The 7 Must Know Questions to Ask Any Fitness Company That Will Be the Difference Between Success and Failure in Your Quest For Fitness and Fat Loss.
Before you sign up for any course of outdoor fitness or Bootcamp sessions you need to ask these vital 7 questions.
This is an educational report produced by Peak XV Fitness.
Outdoor fitness or Bootcamp is exploding in parks and open spaces all across the UK. But how do you know what you’re getting yourself in to and who can you trust to deliver on their promises. My name is Chris Hines and I’m the Director of Peak XV Fitness.
I’ve been in the fitness industry for over 20 years and have seen many things come and go. I think Bootcamps and group exercise in general are a great thing when all the correct criteria are applied. I have written this short report in an attempt to educate anyone thinking of starting one of these programmes and to get answers to these seven vital questions.
As usual fitness and weight loss claims are shrouded by false advertising, misleading claims and confusing information, so my aim is to set the record straight with this report. The first question you need to ask is:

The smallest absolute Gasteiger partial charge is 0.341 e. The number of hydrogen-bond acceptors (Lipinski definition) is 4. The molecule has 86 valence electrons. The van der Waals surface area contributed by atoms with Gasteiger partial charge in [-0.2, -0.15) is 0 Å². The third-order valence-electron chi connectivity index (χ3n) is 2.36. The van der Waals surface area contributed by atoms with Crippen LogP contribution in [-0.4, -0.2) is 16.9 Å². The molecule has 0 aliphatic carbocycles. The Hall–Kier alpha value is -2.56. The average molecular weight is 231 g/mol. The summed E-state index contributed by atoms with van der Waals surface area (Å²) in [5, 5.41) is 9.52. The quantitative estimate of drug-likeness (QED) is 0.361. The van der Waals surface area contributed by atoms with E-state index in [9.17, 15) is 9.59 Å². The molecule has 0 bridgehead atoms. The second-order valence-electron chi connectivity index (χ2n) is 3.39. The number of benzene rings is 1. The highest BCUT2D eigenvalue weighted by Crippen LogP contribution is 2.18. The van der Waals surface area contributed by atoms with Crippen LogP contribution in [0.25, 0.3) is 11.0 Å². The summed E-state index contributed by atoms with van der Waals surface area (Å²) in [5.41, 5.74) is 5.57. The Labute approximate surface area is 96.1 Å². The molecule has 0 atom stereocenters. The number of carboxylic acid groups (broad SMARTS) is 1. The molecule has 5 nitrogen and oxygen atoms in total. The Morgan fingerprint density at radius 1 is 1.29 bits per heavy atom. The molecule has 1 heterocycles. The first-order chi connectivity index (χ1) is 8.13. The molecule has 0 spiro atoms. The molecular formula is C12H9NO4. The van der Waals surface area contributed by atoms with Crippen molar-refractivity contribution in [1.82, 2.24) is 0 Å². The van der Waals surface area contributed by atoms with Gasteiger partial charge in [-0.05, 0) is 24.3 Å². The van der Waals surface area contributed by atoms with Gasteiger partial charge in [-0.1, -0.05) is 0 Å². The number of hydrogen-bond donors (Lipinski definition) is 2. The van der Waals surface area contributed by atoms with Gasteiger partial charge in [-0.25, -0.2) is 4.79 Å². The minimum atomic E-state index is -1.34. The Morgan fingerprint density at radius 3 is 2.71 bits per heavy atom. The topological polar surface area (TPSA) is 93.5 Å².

1) Are the instructors qualified and insured.
Instructors come in various forms and while I don’t believe you need industry experts taking the classes there’s a world of difference between someone who’s spent their career readying soldiers for battle and someone who needs to motivate and encourage an overweight, post menopausal lady who is very out of shape.
Along with being able to clearly demonstrate each exercise the instructor must be able to safely progress and regress the exercises depending on the ability of the group members. This is virtually impossible for even the best instructors when they have a group of 30 different people, with different fitness levels and different injury histories. This leads perfectly on to the next question.
2) How many people are there in the group and what is the ratio of instructors to participants?
This is vitally important to know, not only for safety but also for the quality of the workout. It is very difficult to give feedback about exercise techniques to a large group of people and it’s virtually impossible to motivate each and every one of them. The smaller the group, the more individualised attention you get – there is no escaping this fact. I would suggest that if you’re in a group of more than 15 people then you’re just a face in the crowd and unless you have perfect exercise technique and huge levels of self motivation you’re not getting the most from your sessions. Having met around 500 Bootcampers I can tell you that these types of people are very rare.
I hear you ask, how do you find this all out, before you’ve signed up to an outdoor bootcamp and handed over your cash?
This brings me to my next important question….
Stayed tuned for part 2